Another crucial question in science is the nature of causation. The philosophical debate of causation’s true meaning extends over millennia. In the Western philosophical tradition, the discussion stretches back to at least Aristotle. Over the centuries, many philosophers followed Aristotle and developed the view of cause and effect as a logical connection of some sort. This view equating causality with a logically necessary connection was overthrown by Hume, whose analysis concluded that the validity of science was based on empirical grounds, not logical necessity. And he could find only efficient causation in scientific laws, not power or efficacy. That is, Hume found no efficacious connection between event A and event B as described by scientific laws to justify claiming “A causes B.” As Russell (1945) noted,
The strongest argument on Hume’s side is to be derived from the character of causal laws in physics. It appears that simple rules of the form “A causes B” are never to be admitted in science, except as crude suggestions in early stages. The causal laws by which such simple rules are replaced in well-developed sciences are so complex that no one can suppose them given in perception;…So far as the physical sciences are concerned, Hume is wholly in the right: such propositions as “A causes B” are never to be accepted, and our inclination to accept them is to be explained by the laws of habit and association.
Hume’s great discovery is an example of the scientific capture of a broad philosophical concept of causation and the reduction of it into the narrower, but more precisely defined, scientific concept of efficient causation. Efficient causation may be scientifically defined as event-connection characterized by constant conjunction and invariable succession in conformity with [note: not “as governed by”] laws of nature. However, this process of capture did not transform causation into a purely scientific problem. The German philosopher Immanuel Kant’s powerful response to Hume’s skepticism was a philosophical one and the philosophical issue of causation did not disappear. The topic remains a staple in contemporary philosophy. A true transformation awaits a successful scientific response.
Causality for Sustainability Science
Sustainability is a normative concept. Clark et al. (2005) have argued that the fundamental difference between descriptive objective science since Copernicus and Galileo and the new sustainability science calls for a second Copernican Revolution.2 The new science emerging from this required revolution, while it is deeply rooted in the “exact and objective” tradition,3 must transcend it in three crucial ways:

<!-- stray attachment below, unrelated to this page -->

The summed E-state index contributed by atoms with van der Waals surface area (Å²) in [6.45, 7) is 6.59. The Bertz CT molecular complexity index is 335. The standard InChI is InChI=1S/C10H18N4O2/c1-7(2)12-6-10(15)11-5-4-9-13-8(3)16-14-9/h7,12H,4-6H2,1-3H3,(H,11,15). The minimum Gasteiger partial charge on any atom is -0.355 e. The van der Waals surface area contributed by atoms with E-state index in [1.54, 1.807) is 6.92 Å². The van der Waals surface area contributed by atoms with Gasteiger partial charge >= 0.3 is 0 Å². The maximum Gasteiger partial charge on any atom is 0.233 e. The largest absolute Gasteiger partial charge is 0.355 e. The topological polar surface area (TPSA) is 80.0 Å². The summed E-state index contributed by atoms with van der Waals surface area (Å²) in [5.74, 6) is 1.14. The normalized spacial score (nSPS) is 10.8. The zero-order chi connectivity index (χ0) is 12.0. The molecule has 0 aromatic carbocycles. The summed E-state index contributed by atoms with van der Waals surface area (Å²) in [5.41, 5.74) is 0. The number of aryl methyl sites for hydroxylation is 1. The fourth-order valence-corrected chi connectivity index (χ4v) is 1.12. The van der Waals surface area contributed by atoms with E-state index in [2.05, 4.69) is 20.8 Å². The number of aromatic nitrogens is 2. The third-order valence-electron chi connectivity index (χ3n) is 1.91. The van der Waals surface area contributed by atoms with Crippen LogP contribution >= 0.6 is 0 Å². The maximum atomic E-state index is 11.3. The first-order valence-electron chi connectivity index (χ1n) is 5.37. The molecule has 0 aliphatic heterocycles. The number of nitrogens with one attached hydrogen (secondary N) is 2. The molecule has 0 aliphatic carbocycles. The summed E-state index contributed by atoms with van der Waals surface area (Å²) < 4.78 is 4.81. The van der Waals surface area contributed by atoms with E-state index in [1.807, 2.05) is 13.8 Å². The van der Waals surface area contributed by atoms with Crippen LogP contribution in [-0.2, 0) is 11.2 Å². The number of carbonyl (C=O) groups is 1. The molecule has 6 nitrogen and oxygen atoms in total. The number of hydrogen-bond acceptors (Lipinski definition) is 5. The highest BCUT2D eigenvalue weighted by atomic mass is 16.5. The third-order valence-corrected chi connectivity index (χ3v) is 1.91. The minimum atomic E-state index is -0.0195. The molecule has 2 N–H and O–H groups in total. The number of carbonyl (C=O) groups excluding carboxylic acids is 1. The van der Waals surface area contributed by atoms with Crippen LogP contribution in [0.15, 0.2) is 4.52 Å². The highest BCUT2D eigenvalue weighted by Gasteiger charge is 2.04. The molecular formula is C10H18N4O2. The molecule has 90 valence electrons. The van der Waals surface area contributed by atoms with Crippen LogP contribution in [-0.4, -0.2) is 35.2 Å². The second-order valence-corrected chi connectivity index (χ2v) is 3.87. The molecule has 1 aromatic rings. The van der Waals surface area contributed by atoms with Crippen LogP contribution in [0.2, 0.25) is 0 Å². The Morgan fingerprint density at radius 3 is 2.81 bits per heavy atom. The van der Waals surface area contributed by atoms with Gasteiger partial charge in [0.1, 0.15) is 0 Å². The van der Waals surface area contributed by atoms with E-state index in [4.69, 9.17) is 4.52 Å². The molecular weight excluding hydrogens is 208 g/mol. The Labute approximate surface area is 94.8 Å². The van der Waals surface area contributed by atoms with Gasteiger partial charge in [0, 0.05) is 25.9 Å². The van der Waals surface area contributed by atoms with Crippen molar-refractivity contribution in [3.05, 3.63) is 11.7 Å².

Others have made similar points by calling for the explicit need for a new kind of “knowledge to inform policy and management decisions” (Lubchenco, 1998). In her 1997 Presidential Address to the American Association for the Advancement of Science, Jane Lubchenco (1998) stated that, in
recognizing the urgent need for knowledge to understand and manage the biosphere, I propose that the scientific community formulate a new Social Contract for science… [The Contract] should express a commitment to harness the full power of the scientific enterprise in discovering new knowledge, in communicating existing and new understanding to the public and to policy-makers, and in helping society move toward a more sustainable biosphere.
Gallopin et al. (2001) argued for a “science for the twenty-first century” that involves “both natural and social scientists in the investigation of the necessary steps to develop a sustainability science.” Kay et al. (1999) referred to such science as post-normal science (a concept developed by Silvio Funtowicz and Jerome Ravetz4) and wrote that only post-normal science is able to provide “a coherent conceptual basis, in the workings of both natural systems and decision systems.” Common to all three proposals is that sustainability science requires both a descriptive understanding of the biosphere and the normative management of a human-dominated Earth system (Vitousek et al. 1997). Here, management, or efficacious causation, is a necessary concept (Vitousek et al. 1997). Yet, materialist naturalists consider efficacy and purpose to be an illusion. Acknowledging other broad issues in these proposals, this article focuses on the crucial issue of causation and argues for replacing materialist naturalism with a new “ecological naturalism” for a “bigger” empirical science.
Causation and Hume’s Naturalism
Because David Hume is the most influential philosopher ever to write on causation, it is necessary to begin with a critical discussion of his thought. Standardly, it is common to interpret his great discovery as advancing two views: (1) the regularist view on laws of nature that scientific propositions are mere descriptions of the uniformities or regularities in the world since induction cannot establish the necessity of propositions;5 (2) the reductionist view (see Footnote 5) that causality is exhausted by (equal to) constant conjunction and invariable succession (i.e., as Curd & Cover (1998) put it, “causal connections are a species of lawlike connections”), which do not imply causal efficacy.
It is reassuring for the author, as an engineer, to learn that “New Hume” scholarship (Wright, 1983; Kemp Smith, 2005) offers a revised interpretation of the philosopher’s position on matters relating to the first of the two views: